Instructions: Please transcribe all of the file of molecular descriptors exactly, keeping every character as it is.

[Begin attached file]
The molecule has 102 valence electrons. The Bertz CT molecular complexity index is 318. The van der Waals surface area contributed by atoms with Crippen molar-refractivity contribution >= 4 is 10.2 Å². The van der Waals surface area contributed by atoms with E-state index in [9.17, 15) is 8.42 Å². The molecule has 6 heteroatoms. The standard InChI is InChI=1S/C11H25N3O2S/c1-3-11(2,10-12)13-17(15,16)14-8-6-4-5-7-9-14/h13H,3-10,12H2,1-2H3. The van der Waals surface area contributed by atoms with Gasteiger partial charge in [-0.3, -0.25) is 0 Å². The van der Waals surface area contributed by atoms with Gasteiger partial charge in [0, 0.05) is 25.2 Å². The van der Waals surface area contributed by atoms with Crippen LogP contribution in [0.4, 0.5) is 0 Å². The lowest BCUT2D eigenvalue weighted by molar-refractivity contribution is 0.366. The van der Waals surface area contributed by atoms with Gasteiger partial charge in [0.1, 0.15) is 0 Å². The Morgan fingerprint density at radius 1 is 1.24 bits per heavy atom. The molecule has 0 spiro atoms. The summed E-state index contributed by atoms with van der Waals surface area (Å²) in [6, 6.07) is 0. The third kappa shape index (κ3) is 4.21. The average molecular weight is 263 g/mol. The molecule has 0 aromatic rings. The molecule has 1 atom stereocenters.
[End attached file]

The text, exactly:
The molecule has 102 valence electrons. The Bertz CT molecular complexity index is 318. The van der Waals surface area contributed by atoms with Crippen molar-refractivity contribution >= 4 is 10.2 Å². The van der Waals surface area contributed by atoms with E-state index in [9.17, 15) is 8.42 Å². The molecule has 6 heteroatoms. The standard InChI is InChI=1S/C11H25N3O2S/c1-3-11(2,10-12)13-17(15,16)14-8-6-4-5-7-9-14/h13H,3-10,12H2,1-2H3. The van der Waals surface area contributed by atoms with Gasteiger partial charge in [-0.3, -0.25) is 0 Å². The van der Waals surface area contributed by atoms with Gasteiger partial charge in [0, 0.05) is 25.2 Å². The van der Waals surface area contributed by atoms with Crippen LogP contribution in [0.4, 0.5) is 0 Å². The lowest BCUT2D eigenvalue weighted by molar-refractivity contribution is 0.366. The van der Waals surface area contributed by atoms with Gasteiger partial charge in [0.1, 0.15) is 0 Å². The Morgan fingerprint density at radius 1 is 1.24 bits per heavy atom. The molecule has 0 spiro atoms. The summed E-state index contributed by atoms with van der Waals surface area (Å²) in [6, 6.07) is 0. The third kappa shape index (κ3) is 4.21. The average molecular weight is 263 g/mol. The molecule has 0 aromatic rings. The molecule has 1 atom stereocenters.